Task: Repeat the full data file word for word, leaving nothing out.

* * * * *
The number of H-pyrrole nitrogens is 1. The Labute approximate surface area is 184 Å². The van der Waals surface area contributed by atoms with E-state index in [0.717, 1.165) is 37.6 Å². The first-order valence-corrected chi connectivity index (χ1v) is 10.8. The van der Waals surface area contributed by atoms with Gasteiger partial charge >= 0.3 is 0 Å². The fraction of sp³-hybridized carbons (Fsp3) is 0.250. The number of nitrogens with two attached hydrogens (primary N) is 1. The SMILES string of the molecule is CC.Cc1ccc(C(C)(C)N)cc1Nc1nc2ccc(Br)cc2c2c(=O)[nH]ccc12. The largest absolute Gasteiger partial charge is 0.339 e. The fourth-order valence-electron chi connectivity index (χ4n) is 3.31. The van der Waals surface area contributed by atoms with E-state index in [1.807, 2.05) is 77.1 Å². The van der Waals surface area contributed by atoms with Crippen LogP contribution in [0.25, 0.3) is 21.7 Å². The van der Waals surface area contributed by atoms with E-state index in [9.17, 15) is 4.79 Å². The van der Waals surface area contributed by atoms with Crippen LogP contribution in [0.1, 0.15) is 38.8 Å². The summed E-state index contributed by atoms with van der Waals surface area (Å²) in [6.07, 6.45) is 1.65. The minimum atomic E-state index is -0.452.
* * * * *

The number of H-pyrrole nitrogens is 1. The Labute approximate surface area is 184 Å². The van der Waals surface area contributed by atoms with E-state index in [0.717, 1.165) is 37.6 Å². The first-order valence-corrected chi connectivity index (χ1v) is 10.8. The van der Waals surface area contributed by atoms with Gasteiger partial charge >= 0.3 is 0 Å². The fraction of sp³-hybridized carbons (Fsp3) is 0.250. The number of nitrogens with two attached hydrogens (primary N) is 1. The SMILES string of the molecule is CC.Cc1ccc(C(C)(C)N)cc1Nc1nc2ccc(Br)cc2c2c(=O)[nH]ccc12. The largest absolute Gasteiger partial charge is 0.339 e. The fourth-order valence-electron chi connectivity index (χ4n) is 3.31. The van der Waals surface area contributed by atoms with E-state index in [1.807, 2.05) is 77.1 Å². The van der Waals surface area contributed by atoms with Crippen LogP contribution in [0.25, 0.3) is 21.7 Å². The van der Waals surface area contributed by atoms with E-state index in [9.17, 15) is 4.79 Å². The van der Waals surface area contributed by atoms with Crippen LogP contribution in [0.1, 0.15) is 38.8 Å². The summed E-state index contributed by atoms with van der Waals surface area (Å²) in [6.07, 6.45) is 1.65. The minimum atomic E-state index is -0.452.